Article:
Liang Lei (b. 28 November 1972, China) is Chinese composer living in the United States.
He received his bachelor's and master's degrees from the New England Conservatory of Music in Boston, Mass., and his Ph.D. from Harvard University. He is currently the "President's Distinguished Professor" and doctoral supervisor of the University of California, San Diego, and has served as the dean of the music department and the dean of composition.
Liang Lei has won many important world awards in recent years, including the "Rome Award" from the American Academy of Rome, the Guggenheim Award, the Sergey Kusavitzki Music Fund Award, the National Art Foundation Award, and the New York Creation Fund Award , And the Liebersson Prize awarded by the American Academy of Arts and Letters. His saxophone and symphony orchestra work Xiaoxiang was nominated for the 2015 Pulitzer Prize for Composition. In 2021, his symphony orchestra work Thousands of Mountains and Waters won the highest international composition award-the Gervin Meyer Award.
New York Philharmonic, Boston Modern Symphony Orchestra, Berlin Philharmonic Chamber Orchestra, Taipei City Chinese Orchestra, pianist Chen Bixian, pipa player Wu Man and other famous music groups and performers have commissioned him to write. His works include hundreds of symphonies, national orchestras, concertos, chamber music, national instrumental music, electronic music, chamber operas, and film soundtracks. He has edited five books and published more than 30 articles in Chinese and English.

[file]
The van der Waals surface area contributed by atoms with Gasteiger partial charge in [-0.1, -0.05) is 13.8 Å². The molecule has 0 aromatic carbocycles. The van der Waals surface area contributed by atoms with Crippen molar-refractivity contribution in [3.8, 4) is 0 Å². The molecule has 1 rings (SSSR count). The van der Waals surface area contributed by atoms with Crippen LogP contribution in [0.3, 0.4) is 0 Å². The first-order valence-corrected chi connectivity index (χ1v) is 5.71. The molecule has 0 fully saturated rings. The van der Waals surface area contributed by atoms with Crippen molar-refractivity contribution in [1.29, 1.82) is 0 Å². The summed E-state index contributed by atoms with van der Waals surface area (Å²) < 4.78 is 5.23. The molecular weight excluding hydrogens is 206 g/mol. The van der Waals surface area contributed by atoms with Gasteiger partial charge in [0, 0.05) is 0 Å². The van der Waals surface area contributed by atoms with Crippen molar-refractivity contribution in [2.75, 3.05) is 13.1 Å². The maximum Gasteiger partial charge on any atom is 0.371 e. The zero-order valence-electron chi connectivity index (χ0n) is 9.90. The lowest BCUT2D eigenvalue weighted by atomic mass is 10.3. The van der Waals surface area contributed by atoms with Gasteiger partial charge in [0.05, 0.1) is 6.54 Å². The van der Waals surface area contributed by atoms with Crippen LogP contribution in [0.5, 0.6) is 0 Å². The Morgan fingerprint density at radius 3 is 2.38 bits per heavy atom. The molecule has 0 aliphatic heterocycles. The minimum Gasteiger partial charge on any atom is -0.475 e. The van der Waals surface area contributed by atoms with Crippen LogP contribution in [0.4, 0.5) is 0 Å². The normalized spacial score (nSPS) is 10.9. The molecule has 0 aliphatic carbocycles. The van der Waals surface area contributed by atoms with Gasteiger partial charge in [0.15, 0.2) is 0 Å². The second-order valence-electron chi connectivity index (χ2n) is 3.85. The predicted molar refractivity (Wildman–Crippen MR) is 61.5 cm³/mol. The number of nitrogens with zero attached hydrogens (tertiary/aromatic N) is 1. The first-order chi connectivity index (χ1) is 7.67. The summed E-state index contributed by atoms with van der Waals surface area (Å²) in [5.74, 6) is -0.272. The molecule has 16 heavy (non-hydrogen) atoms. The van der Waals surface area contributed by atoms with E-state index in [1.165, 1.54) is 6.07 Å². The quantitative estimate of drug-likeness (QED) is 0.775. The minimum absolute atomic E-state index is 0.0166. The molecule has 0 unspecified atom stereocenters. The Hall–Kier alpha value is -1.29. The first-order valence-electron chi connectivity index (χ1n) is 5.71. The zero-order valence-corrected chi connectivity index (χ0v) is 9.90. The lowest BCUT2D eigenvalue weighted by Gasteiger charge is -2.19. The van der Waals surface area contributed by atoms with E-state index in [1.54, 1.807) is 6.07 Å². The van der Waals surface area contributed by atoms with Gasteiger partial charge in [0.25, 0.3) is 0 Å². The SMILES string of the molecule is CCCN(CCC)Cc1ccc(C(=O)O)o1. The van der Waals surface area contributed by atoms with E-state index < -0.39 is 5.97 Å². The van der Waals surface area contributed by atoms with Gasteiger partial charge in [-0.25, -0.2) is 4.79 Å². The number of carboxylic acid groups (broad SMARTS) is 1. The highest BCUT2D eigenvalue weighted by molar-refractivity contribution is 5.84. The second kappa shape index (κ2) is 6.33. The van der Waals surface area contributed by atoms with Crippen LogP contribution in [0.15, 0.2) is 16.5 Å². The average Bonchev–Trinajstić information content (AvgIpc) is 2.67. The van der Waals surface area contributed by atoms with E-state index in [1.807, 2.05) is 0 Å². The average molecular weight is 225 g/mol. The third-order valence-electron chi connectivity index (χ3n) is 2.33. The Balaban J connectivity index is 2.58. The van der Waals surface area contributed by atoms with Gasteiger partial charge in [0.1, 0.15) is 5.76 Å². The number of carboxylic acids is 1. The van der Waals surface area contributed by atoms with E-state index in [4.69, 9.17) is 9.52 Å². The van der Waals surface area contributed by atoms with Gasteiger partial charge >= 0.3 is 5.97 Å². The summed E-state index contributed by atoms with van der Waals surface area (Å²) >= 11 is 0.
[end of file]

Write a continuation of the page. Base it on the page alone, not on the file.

From 2013 to 2016, Liang Lei was hired by the California Qualcomm Institute as a resident composer. His Huang Binhong landscape album multimedia research project protects and reconstructs precious cultural heritage by studying music and advanced science and technology. In 2018, Lei Liang was named the first research artist by Qualcomm Research Institute. Liang Lei’s recent operas dealt with the issue of sex slaves on the US-Mexico border and the complicated relationship between guns and violence in the United States. At the same time, he is collaborating with scientists from the Institute of Oceanography to lead the music team to participate in environmental protection through the study of coral reef sound. Liang Lei was hired as a Young Fellow of the Harvard University Fellows Association and was named "Young Global Leader" by the World Economic Forum.
Works for Winds